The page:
I would now recommend using the Raspberry Pi Imager instead of Etcher because not only can ssh be enabled, but many of the options setup with raspi-config, including enabling Wi-Fi, can be accomplished with the imager. Just remember to press the CtrlShiftX key combination to get to the configuration menu.

To boot the Raspberry Pi,

This last step is rather easy if the desktop is a Linux box on which avahi is installed (it is by default in Ubuntu and other similar, or derived, distributions such as Mint).

michel@hp:~$ ssh pi@raspberrypi.local The authenticity of host '192.168.1.195 (192.168.1.195)' can't be established. ECDSA key fingerprint is SHA256:hF/RpKqxzIpMSOgzZk23ngdJNFrOSL2+i/6oQip2v6M. Are you sure you want to continue connecting (yes/no)? yes Warning: Permanently added '192.168.1.195' (ECDSA) to the list of known hosts. pi@192.168.1.195's password: raspberry this is not shown on the screen Linux raspberrypi 5.4.83-v7+ #1379 SMP Mon Dec 14 13:08:57 GMT 2020 armv7l The programs included with the Debian GNU/Linux system are free software; the exact distribution terms for each program are described in the individual files in /usr/share/doc/*/copyright. Debian GNU/Linux comes with ABSOLUTELY NO WARRANTY, to the extent permitted by applicable law. SSH is enabled and the default password for the 'pi' user has not been changed. This is a security risk - please login as the 'pi' user and type 'passwd' to set a new password. Wi-Fi is currently blocked by rfkill. Use raspi-config to set the country before use.

If there are problems establishing that first SSH connection to the Pi, an older post, Installation and Configuration of Raspbian Buster Lite, has an elaborate description of other ways of going about it which remain valid even if an older version of the operating system was used in October 2019.

At this point, I proceeded with the usual system set up. Again, I will not go into much detail here, but here are the usual changes made with the configuration utility.

pi@raspberrypi:~ $ sudo raspi-config
  1. Change the password: 1 System Options / S3 Password
  2. Enable the wireless network: 1 System Options / S1 Wireless LAN
  3. Set the timezone: 5 Localization Options / L2 Timezone
  4. Minimize GPU RAM (16 MB): 4 Performance Options / P2 GPU Memory
  5. Enabled the video camera: 3 Interface Options / P1 Camera
  6. Changed the host name to octoprint-pi: 1 System Options / S4 Hostname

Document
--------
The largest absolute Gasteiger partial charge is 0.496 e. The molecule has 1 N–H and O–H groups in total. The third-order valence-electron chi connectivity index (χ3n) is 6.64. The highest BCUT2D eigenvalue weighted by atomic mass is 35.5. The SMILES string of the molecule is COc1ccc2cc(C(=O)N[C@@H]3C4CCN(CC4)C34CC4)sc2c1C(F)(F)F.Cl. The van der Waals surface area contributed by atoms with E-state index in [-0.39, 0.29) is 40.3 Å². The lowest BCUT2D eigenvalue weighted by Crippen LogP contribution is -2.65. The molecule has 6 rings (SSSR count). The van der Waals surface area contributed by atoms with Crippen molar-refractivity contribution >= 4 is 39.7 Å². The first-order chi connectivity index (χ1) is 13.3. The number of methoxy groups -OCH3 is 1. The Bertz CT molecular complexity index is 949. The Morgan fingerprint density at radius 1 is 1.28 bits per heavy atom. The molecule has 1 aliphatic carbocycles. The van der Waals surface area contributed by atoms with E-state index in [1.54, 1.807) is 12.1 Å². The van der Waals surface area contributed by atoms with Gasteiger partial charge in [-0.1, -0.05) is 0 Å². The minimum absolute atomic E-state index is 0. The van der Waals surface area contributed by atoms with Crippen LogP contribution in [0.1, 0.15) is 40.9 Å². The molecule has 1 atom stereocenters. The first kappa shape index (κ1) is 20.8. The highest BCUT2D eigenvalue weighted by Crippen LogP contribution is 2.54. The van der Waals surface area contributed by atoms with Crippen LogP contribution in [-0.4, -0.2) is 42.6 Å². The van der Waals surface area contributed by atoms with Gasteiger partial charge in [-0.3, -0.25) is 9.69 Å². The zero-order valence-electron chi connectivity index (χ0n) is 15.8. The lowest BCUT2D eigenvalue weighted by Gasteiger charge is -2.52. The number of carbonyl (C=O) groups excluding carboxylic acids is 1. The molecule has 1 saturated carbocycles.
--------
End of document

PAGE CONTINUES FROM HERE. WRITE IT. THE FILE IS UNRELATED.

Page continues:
If the Raspberry Pi is connected with an Ethernet cable to the local area network then there is no need to enable the wireless network in step 2. If using a webcam instead of a Raspberry Pi Camera module, there is no need to enable the camera interface in step 5. It does not really matter in which order these options are set, except that it is best to change the host name last because the system should be rebooted immediately after and the configuration utility will want to do that. Some may be tempted to avoid changing the host name, but it should be done to avoid conflicting names with the default raspberypi.local domain should another Raspberry Pi be added to the network. By the way, this may explain why opening the session with ssh pi@raspberrypi.local connected to a Pi already on the network. The host name of that Pi should have been changed before, but it's a bit late now. Try ssh pi@raspberrypi-2.local because zeroconf system avoids name collisions by appending ever-increasing integer suffixes to the host name.

The utility will want to reboot the system after changing the host name. Open an SSH station and, this is very important, update the list of packages and perform an upgrade.

michel@hp:~ $ ssh pi@octoprint-pi.local ... ssh may complain that it already has an entry for that inteface under a different name, just follow the on-screen instructions to resolve the problem ... pi@octoprint-pi:~ $ sudo apt update; sudo apt upgrade -y ...

You will probably have time to get some refreshments before the task is completed.

Network Configuration toc